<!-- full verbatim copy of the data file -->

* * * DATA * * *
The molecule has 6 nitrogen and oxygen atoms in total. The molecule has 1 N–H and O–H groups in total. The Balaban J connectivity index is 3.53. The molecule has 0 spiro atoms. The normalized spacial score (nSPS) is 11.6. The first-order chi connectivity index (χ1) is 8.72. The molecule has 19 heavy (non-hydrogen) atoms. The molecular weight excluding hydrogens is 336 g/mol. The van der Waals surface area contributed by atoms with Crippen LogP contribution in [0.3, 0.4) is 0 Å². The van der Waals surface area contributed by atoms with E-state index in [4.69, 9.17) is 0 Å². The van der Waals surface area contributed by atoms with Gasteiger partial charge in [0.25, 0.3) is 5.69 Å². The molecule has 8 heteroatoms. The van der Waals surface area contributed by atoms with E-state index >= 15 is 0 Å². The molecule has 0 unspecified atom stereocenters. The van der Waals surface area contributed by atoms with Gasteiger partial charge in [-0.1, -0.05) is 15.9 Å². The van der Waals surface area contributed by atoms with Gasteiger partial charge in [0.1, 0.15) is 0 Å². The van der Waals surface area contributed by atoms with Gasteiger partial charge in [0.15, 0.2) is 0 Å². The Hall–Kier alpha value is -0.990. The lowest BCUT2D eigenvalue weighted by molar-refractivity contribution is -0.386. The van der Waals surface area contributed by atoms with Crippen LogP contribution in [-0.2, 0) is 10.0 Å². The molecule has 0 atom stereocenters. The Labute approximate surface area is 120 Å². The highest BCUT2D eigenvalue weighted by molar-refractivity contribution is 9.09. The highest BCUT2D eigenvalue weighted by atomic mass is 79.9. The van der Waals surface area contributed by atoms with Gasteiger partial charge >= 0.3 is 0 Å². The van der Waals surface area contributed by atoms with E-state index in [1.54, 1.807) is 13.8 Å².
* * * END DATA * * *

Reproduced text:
The molecule has 6 nitrogen and oxygen atoms in total. The molecule has 1 N–H and O–H groups in total. The Balaban J connectivity index is 3.53. The molecule has 0 spiro atoms. The normalized spacial score (nSPS) is 11.6. The first-order chi connectivity index (χ1) is 8.72. The molecule has 19 heavy (non-hydrogen) atoms. The molecular weight excluding hydrogens is 336 g/mol. The van der Waals surface area contributed by atoms with Crippen LogP contribution in [0.3, 0.4) is 0 Å². The van der Waals surface area contributed by atoms with E-state index in [4.69, 9.17) is 0 Å². The van der Waals surface area contributed by atoms with Gasteiger partial charge in [0.25, 0.3) is 5.69 Å². The molecule has 8 heteroatoms. The van der Waals surface area contributed by atoms with E-state index >= 15 is 0 Å². The molecule has 0 unspecified atom stereocenters. The van der Waals surface area contributed by atoms with Gasteiger partial charge in [-0.1, -0.05) is 15.9 Å². The van der Waals surface area contributed by atoms with Gasteiger partial charge in [0.1, 0.15) is 0 Å². The van der Waals surface area contributed by atoms with Gasteiger partial charge in [0.15, 0.2) is 0 Å². The Hall–Kier alpha value is -0.990. The lowest BCUT2D eigenvalue weighted by molar-refractivity contribution is -0.386. The van der Waals surface area contributed by atoms with Crippen LogP contribution in [-0.2, 0) is 10.0 Å². The molecule has 0 atom stereocenters. The Labute approximate surface area is 120 Å². The highest BCUT2D eigenvalue weighted by molar-refractivity contribution is 9.09. The highest BCUT2D eigenvalue weighted by atomic mass is 79.9. The van der Waals surface area contributed by atoms with Gasteiger partial charge >= 0.3 is 0 Å². The van der Waals surface area contributed by atoms with E-state index in [1.54, 1.807) is 13.8 Å².